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Chuck Williams was threatened by a grizzly bear. Several, in fact. The producer from Disney's Florida Feature Animation studio led a team of key artists to remote locales in the Pacific Northwest in order to research their latest animated fantasy, Brother Bear. "We have some harrowing stories from when we were up there," Williams says. "We saw some 800-pound grizzlies five to six feet in front of us, out in the wild.

"I worked with a bear consultant, Timothy Treadwell [author of Among Grizzlies: Living With Wild Bears in Alaska], who spent six months alone in the Alaskan wilderness with bears, getting close to them and studying their habitat, behavior and habits. He came in and spoke to us, and also shot a lot of footage for us."

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As for the Disney team's experience, Williams says, "When we went to Geographic Harbor [in Alaska], there weren't any bears. We waited around in our wading boots, with our feet dangling in the water, and suddenly, around this corner, came this 800-pound male bear doing its cowboy walk to show us that he's big and powerful. He put on this display for about 20 minutes, ripping these salmon apart. He got really close.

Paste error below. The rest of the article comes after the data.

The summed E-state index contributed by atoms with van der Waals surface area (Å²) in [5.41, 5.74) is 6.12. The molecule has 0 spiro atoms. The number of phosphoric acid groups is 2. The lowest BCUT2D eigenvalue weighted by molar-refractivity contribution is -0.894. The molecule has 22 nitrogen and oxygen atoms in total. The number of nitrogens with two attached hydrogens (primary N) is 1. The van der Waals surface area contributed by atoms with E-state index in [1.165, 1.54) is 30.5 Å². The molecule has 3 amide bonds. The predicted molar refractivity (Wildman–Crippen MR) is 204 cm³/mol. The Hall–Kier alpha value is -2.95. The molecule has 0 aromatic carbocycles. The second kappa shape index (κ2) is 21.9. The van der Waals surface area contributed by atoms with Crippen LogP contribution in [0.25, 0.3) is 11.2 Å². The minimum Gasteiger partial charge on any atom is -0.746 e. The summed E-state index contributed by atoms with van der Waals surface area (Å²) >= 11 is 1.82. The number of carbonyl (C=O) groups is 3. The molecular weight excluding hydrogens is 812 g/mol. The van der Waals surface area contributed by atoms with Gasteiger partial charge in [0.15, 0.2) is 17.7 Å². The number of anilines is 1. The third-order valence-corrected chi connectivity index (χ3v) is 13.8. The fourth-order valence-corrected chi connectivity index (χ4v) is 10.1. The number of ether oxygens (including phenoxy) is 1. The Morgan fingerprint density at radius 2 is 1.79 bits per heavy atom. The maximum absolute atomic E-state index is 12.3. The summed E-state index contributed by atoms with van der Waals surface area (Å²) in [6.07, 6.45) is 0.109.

"There was another time when I surprised a mother and her cubs while hiking up a mountain. That was scary. When you really get out there [in the wild], you see how primitive and raw everything is. We tried to put all of that into the film.

"Brother Bear is about Kenai, a boy who changes into a bear, and the cub he meets along the way, Koda, and how Kenai changes his life," Williams says. "We felt that telling an intimate tale on an epic scale and stage would make it resonate with audiences more. Going up to Alaska, Wyoming and California certainly did that for us.
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A fish-out-of-water story, Brother Bear is the first animated film created entirely at Disney's Florida Feature Animation studio.
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